HMIs are often proprietary in that they are designed to work flawlessly only with certain PLCs and devices from the same vendor. Third-party connectivity can be a challenge, depending on how well or poorly a given communications driver is integrated into the HMI firmware. It is certainly not a given that all PLC models and/or communication protocols are seamlessly supported in the required HMI design software.
Also, traditional HMIs are generally only supported by manufacturer-specific HMI design software. This locks users into a single manufacturer. While a captive audience is certainly good for the manufacturer, it may not be as advantageous for the user.
Also, the multitude of HMI design software packages available on the market are typically not compatible with each other. This means that you cannot transfer HMI visualization projects from Vendor A to Vendor B. If you want to move your HMI project, you will usually have to re-create your visualization application from scratch. That, in turn, increases development cost and time; Not to mention that it complicates the support aspect after the implementation of the automation system.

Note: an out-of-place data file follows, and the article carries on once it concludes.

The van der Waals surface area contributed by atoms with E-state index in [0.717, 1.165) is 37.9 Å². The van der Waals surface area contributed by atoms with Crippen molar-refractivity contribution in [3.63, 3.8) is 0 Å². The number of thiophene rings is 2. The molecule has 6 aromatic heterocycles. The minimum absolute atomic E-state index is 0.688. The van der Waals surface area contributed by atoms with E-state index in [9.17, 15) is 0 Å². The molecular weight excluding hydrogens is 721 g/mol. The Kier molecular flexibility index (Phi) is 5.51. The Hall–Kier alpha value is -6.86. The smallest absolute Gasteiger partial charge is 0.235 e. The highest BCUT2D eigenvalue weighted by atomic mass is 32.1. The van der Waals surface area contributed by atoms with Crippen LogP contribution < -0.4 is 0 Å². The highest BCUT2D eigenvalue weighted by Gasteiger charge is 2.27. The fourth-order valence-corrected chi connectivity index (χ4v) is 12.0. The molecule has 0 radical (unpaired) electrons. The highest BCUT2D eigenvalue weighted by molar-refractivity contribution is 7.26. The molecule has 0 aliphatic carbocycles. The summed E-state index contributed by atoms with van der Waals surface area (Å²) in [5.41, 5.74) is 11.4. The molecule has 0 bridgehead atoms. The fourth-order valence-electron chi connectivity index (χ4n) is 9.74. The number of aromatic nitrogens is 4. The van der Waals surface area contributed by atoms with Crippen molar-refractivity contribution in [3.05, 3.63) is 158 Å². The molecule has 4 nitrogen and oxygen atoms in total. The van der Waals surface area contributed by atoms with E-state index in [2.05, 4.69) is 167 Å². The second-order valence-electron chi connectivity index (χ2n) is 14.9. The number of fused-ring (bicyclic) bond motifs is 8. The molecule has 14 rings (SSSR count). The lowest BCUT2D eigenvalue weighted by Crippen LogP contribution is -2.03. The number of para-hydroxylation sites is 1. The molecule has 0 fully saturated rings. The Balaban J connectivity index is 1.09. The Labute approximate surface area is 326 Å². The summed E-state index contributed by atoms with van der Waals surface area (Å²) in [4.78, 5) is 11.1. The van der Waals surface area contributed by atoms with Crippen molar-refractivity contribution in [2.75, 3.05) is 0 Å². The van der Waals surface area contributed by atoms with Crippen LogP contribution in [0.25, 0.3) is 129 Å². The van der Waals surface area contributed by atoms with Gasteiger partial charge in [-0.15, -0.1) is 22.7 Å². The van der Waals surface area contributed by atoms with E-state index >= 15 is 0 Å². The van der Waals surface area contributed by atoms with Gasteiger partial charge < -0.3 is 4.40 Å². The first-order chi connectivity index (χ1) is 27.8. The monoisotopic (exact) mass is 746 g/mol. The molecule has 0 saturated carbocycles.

HMIs often cover small screen sizes from about 4 to 12 inches, but some manufacturers also offer larger screen sizes such as 18.5-inch widescreen units. Traditional HMIs mainly use the older resistive touch technology that only allows one-touch operation. If you like gesture control like swipe or pinch zoom or multi-touch capabilities, you should look at HMIs that feature a capacitive touch screen.